Published online by Cambridge University Press: 06 December 2006
In a recent special supplement to the Hastings Center Report entitled “Improving End-of-Life Care—Why Has It Been So Difficult?” Robert Burt wrote the following in an essay ominously entitled “The End of Autonomy”:
(1) No one should be socially authorized to engage in conduct that directly, purposefully, and unambiguously inflicts death, whether on another person or on oneself.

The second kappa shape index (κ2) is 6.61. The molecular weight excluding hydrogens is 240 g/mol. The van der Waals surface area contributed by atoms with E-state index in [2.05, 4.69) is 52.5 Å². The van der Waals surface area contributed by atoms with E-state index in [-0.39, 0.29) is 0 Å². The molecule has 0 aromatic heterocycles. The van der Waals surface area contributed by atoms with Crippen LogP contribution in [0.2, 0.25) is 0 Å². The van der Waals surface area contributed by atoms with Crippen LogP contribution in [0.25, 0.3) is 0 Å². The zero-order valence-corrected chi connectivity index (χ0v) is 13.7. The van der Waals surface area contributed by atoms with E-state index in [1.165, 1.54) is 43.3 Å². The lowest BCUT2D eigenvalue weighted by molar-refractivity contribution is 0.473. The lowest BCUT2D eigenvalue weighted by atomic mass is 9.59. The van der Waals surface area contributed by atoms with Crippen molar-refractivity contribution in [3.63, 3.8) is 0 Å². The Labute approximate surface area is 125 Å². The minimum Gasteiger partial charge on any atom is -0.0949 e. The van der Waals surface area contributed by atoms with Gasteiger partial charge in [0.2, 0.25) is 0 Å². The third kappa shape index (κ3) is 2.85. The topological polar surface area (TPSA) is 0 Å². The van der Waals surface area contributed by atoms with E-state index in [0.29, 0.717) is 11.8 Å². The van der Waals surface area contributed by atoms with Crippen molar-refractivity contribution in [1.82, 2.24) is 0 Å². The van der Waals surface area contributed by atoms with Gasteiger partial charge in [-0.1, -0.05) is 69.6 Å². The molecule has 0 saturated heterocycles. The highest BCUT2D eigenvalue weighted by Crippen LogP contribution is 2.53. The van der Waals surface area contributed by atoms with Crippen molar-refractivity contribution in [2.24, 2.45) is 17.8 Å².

(2) Decisions that indirectly lead to death should be acted upon only after a consensus is reached among many people. No single individual should be socially authorized to exercise exclusive control over decisions that might lead to death, whether that individual is the dying person, the attending physician, or a family member acting as health care proxy.